Voltaire’s chief adversary was Jean-Jacques Rousseau. Rousseau opposed the theatre which was Voltaire's lifeblood, shunned the aristocracy which Voltaire courted, and argued for something dangerously like democratic revolution. Whereas Voltaire argued that equality was impossible, Rousseau argued that inequality was unnatural. Whereas Voltaire charmed with his wit, Rousseau always claimed to be right. Whereas Voltaire insisted on the supremacy of the intellect, Rousseau emphasized the emotions. And whereas Voltaire repeated the same handful of core Enlightenment ideas, Rousseau sparked off original thoughts in all directions: ideas about education, the family, government, the arts, and whatever else attracted his attention. For all their personal differences, Rousseau and Voltaire shared more values than they liked to acknowledge. They viewed absolute monarchy as dangerous and evil and rejected orthodox Christianity. Rousseau was almost as much a skeptic as Voltaire: the minimalist faith both shared was called "deism" and it was eventually to transform European religion and have powerful influences on other aspects of society as well.
Voltaire was joined by a band of rebellious thinkers known as the philosophes: Charles de Montesquieu, Pierre Bayle, Jean d'Alembert, and many lesser lights. Because Denis Diderot commissioned many of them to write for his influential Encyclopedia, they are also known as "the Encyclopedists."
The Spirit of the Laws advocates the case for the separation of powers (Church and State)
The Encyclopedie ran to 27 volumes and was a compilation of ‘all the useful knowledge known to man’ The project was shut down a number of times and took 29 years to complete
Rousseau supported equality of man in nature and popular sovereignty through the expression of General Will
These thinkers believed that human reason could be used to combat ignorance, superstition, and tyranny and to build a better world. Their principal targets were religion (the Catholic Church in France) and the domination of society by a hereditary aristocracy.
Heritage: The Enlightenment is often viewed as a historical anomaly – a brief moment when a number of thinkers infatuated with reason vainly supposed that the perfect society could be built on common sense and tolerance, a fantasy which collapsed amid the Terror of the French Revolution and the triumphal sweep of Romanticism.
More recently, religious thinkers repeatedly proclaim the Enlightenment dead. Marxists denounce it for promoting the ideals and power of the bourgeoisie at the expense of the working classes. Postcolonial critics reject its idealization of specifically European notions as universal truths. Yet in many ways, the Enlightenment has never been more alive. It formed the consensus of international ideals by which modern states are judged: Human rights; Religious tolerance and Self-government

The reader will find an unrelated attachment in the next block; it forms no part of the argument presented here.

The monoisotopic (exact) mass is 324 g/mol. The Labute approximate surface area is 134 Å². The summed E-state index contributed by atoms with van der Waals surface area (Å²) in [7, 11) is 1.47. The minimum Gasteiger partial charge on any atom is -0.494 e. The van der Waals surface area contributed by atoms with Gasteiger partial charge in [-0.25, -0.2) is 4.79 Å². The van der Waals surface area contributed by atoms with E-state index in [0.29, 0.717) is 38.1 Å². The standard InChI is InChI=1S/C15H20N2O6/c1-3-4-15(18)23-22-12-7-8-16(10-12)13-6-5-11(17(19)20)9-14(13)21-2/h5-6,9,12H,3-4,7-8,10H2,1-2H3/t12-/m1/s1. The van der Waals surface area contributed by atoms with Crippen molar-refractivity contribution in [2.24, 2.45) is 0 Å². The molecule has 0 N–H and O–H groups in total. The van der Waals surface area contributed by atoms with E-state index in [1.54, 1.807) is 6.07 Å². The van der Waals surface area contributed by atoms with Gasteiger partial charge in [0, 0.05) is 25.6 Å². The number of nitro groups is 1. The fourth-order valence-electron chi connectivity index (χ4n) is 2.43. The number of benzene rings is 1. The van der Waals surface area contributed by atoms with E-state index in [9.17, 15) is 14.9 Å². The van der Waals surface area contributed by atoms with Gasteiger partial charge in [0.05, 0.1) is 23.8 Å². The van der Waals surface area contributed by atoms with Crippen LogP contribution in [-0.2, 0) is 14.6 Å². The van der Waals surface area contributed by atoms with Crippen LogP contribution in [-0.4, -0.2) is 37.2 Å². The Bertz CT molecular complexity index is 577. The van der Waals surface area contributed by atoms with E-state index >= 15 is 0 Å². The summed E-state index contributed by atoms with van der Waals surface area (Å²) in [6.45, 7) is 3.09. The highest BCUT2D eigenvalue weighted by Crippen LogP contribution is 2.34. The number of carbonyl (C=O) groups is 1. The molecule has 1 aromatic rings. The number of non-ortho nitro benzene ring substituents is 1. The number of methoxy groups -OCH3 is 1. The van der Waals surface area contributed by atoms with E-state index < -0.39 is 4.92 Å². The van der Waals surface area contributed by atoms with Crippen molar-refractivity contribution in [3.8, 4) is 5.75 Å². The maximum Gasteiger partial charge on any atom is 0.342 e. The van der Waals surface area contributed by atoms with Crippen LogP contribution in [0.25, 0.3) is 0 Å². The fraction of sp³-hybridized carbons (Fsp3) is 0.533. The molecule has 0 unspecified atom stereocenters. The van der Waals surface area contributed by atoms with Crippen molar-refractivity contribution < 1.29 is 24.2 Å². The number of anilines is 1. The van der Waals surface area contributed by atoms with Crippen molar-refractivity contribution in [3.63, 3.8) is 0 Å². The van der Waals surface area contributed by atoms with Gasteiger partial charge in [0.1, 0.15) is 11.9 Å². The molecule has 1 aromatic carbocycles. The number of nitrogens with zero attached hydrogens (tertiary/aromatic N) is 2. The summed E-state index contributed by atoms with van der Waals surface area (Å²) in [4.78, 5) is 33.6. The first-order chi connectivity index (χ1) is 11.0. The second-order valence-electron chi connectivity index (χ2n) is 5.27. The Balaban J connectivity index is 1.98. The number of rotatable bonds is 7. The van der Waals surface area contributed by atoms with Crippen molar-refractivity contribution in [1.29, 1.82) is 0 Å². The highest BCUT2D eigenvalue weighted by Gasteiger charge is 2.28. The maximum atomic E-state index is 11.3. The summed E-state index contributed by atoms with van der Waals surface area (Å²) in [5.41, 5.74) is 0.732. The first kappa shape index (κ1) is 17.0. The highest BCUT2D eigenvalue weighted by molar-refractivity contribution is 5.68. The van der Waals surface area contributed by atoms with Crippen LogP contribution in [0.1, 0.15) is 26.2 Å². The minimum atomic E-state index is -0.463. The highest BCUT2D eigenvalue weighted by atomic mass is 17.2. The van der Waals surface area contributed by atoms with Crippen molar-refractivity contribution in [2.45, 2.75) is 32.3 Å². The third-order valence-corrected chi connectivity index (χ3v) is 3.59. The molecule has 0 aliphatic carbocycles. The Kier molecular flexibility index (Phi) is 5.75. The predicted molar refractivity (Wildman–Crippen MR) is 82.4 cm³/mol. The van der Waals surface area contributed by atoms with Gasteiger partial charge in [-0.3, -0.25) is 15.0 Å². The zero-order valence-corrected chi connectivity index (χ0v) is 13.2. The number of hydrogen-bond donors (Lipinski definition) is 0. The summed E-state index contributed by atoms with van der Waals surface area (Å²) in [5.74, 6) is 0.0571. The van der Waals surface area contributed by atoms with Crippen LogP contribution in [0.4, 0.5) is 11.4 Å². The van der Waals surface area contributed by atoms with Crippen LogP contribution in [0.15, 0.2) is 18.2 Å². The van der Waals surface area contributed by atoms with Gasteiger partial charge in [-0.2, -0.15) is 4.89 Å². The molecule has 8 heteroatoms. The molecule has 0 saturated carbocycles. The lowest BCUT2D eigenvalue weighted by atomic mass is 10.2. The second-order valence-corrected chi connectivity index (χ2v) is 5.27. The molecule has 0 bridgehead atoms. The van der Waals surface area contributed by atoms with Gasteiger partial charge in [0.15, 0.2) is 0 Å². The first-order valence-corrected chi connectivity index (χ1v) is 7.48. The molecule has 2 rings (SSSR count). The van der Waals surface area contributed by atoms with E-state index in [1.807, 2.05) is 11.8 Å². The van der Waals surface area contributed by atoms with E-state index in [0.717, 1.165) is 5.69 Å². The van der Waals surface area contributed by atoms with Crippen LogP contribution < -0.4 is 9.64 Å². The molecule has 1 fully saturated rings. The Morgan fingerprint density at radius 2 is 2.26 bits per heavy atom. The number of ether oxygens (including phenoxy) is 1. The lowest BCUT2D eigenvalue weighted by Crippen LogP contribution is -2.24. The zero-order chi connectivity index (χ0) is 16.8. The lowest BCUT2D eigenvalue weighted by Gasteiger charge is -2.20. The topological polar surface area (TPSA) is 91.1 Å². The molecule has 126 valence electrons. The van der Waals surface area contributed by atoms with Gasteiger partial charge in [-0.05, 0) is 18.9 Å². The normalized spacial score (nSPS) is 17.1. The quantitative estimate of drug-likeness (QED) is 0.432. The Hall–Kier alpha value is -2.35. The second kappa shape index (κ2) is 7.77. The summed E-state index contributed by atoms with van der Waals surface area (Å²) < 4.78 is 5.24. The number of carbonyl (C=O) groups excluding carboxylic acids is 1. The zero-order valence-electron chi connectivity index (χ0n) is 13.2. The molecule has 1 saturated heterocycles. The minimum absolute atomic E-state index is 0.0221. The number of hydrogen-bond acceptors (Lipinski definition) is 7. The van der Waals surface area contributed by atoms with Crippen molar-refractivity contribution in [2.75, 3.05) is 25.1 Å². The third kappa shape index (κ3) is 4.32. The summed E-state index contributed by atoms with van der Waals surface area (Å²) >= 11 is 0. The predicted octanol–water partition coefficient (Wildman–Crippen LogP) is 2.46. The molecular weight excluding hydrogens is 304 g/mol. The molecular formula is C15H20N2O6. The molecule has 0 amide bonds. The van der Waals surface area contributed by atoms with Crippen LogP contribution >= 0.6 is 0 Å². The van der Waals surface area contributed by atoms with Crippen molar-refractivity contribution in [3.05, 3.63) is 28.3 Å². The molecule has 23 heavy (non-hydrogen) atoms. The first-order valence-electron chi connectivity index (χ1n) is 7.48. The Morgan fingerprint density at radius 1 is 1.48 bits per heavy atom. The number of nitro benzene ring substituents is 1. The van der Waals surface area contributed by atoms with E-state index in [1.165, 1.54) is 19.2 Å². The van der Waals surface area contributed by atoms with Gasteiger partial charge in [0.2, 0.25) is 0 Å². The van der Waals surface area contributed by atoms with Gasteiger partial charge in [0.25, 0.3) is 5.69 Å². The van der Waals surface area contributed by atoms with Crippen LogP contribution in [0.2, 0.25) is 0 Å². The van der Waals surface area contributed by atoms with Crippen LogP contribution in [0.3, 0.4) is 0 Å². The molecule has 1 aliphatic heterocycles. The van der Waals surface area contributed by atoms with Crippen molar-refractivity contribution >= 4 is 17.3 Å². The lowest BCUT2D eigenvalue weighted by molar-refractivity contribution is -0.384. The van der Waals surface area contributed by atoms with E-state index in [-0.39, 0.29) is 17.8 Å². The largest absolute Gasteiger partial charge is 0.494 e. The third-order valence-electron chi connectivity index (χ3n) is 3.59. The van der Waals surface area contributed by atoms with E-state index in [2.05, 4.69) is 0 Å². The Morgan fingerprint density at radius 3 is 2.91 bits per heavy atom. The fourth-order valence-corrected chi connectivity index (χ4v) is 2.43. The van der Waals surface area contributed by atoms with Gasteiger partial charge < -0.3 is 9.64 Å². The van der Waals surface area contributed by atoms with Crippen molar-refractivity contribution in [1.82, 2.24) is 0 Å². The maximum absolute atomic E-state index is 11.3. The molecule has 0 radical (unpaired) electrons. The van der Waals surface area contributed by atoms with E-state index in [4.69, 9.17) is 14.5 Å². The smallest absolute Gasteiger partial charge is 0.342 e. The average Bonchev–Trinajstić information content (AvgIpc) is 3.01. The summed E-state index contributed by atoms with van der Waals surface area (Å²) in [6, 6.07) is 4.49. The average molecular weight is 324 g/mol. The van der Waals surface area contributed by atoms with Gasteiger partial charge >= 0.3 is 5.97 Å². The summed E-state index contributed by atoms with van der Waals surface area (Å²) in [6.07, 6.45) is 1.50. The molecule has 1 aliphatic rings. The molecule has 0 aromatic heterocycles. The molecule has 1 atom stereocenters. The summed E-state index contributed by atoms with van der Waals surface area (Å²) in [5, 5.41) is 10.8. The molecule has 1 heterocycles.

Enlightenment enabled people to think critically about society through the lens of reason
Confidence and optimism to believe that is was possible to create a better and different world
Writers of Enlightenment advocated reform, not revolution – but offered ideas for authority and guidance
‘As the financial crisis of 1786 brought the monarchy to the point of reform, it also eroded confidence in both the monarchy and the social system, At a time when crisis weakened and exposed the workings of the government, Enlightenment ideas provided a vocabulary of dissent, and means of envisaging a better world out of the weaknesses of the old.’ (Fenwick p.59)
Rise liberal aristocracy that challenged the traditional structure
Growth in criticism of old regime
Rise of bourgeoisie – challenging social hierarchy
Erosion of confidence in the legitimacy of political and social structures
Criticism of the old regime, social order and privilege – new ideas of merit (personal skill) over birth (promotion) for nobles – Old regime loses confidence in itself
New sense of self worth and social utility (usefulness - in terms of productive labour) – especially by bourgeoisie increasing confidence and ambition
Growing doubt of liberal thinking nobles (Condorcet, Lafayette, Liancourt, Talleyrand and Mirabeau) who question political theory of absolutism – reform minded priests – prominent in the pre-revolutionary and first revolutionary period
Rise of aristocratic salons (intellectual gatherings of high society in private mansions) questioning the political structures and salons and clubs (open debates)